I came to L.A. really young, probably when I was seven or eight. We had family here. Before The Wonder Years, I did a show called Morningstar/Eveningstar on CBS, and I lived at my aunt and uncle’s house in Encino. My grandparents would pick me up every morning and take me to work at—well, now it’s Sony, but it was MGM at the time. I would go to the stages where they shot The Wizard of Oz, and it blew my mind. I got—and I still have—a black satin jacket from the studio store with the Leo the Lion logo embroidered on the back. I wore it all the time. It’s so worn through, it’s crazy. The commissary had an incredible egg salad sandwich. If I have a heart attack, it’s because of my time eating egg salad sandwiches every day.
I stayed at the Oakwood apartments in the Valley. They were sketchy—dark and depressing. It didn’t feel very homey. I used to sit in my room memorizing [’80s rap act] J.J. Fad lyrics. That’s what I did at night. When people tell me they stayed at the Oakwood, I’m like, “Oh yeah. You’re legit.”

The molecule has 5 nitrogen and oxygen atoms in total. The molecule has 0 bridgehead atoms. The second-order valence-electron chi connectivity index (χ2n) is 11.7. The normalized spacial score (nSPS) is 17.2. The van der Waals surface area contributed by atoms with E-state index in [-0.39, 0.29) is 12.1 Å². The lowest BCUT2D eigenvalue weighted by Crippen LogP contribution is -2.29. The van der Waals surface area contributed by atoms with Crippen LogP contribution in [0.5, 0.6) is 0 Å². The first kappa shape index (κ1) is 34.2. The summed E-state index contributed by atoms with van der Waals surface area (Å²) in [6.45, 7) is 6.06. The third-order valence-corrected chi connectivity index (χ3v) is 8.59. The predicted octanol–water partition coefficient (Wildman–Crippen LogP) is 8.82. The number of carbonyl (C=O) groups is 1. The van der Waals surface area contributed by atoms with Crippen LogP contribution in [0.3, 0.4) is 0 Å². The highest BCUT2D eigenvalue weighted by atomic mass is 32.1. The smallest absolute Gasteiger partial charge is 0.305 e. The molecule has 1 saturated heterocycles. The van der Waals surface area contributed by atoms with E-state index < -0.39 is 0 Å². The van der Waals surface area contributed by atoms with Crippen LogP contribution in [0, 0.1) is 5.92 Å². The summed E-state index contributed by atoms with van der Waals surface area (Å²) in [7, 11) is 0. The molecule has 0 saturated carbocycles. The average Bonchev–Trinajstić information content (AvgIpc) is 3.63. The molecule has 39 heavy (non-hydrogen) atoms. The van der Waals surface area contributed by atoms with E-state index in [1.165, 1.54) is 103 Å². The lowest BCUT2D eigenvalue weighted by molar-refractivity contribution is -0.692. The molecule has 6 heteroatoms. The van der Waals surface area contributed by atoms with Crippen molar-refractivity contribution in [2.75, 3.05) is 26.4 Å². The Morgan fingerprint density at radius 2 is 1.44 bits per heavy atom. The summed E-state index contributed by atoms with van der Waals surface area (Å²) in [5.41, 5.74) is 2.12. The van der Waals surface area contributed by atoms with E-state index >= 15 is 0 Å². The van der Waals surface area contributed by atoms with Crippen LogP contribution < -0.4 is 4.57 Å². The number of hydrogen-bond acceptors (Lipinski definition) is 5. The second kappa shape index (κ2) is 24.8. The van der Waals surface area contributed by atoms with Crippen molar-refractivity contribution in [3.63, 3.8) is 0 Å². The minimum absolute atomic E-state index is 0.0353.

I fit everything I ever missed out on into my senior year of high school. I was Captain Hook in the school play and a third-string fullback on the football team. I scored a touchdown at homecoming, thank you very much. The game was well decided, but Coach Brown put me in. Number 32 dove to the right—the hole wasn’t there. I looked to the left—Phil Fagan on the wing gave me a block, and boom! Thirty-three yards to glory. It was literally the best thing that’s ever happened to me.
I’m from Chicago. I still hold very dearly to my roots, but there were a lot of moments when I thought, “I feel like an Angeleno.” They’re all different: when I got season tickets to the L.A. Opera, ordered my first #19 at Langer’s, and learned the back way to get to the Westside from the Valley up Calneva Drive. When I bought my kids Dodgers gear—that was big. Even now there are little signposts. As a director, I bounce around a lot. The first time I had to get a studio badge, I was working at Paramount, and the production office was like, “Rather than call you a drive-in every day, we’re going to get you a badge.” There was some 19-year-old kid driving me in a golf cart to the security office who probably had a badge since he graduated high school. He didn’t care. But I felt like I had arrived. Now I look in my glove box and I have badges from every studio. They’re such silly totems, but I look at them and think, “I’m really doing this.”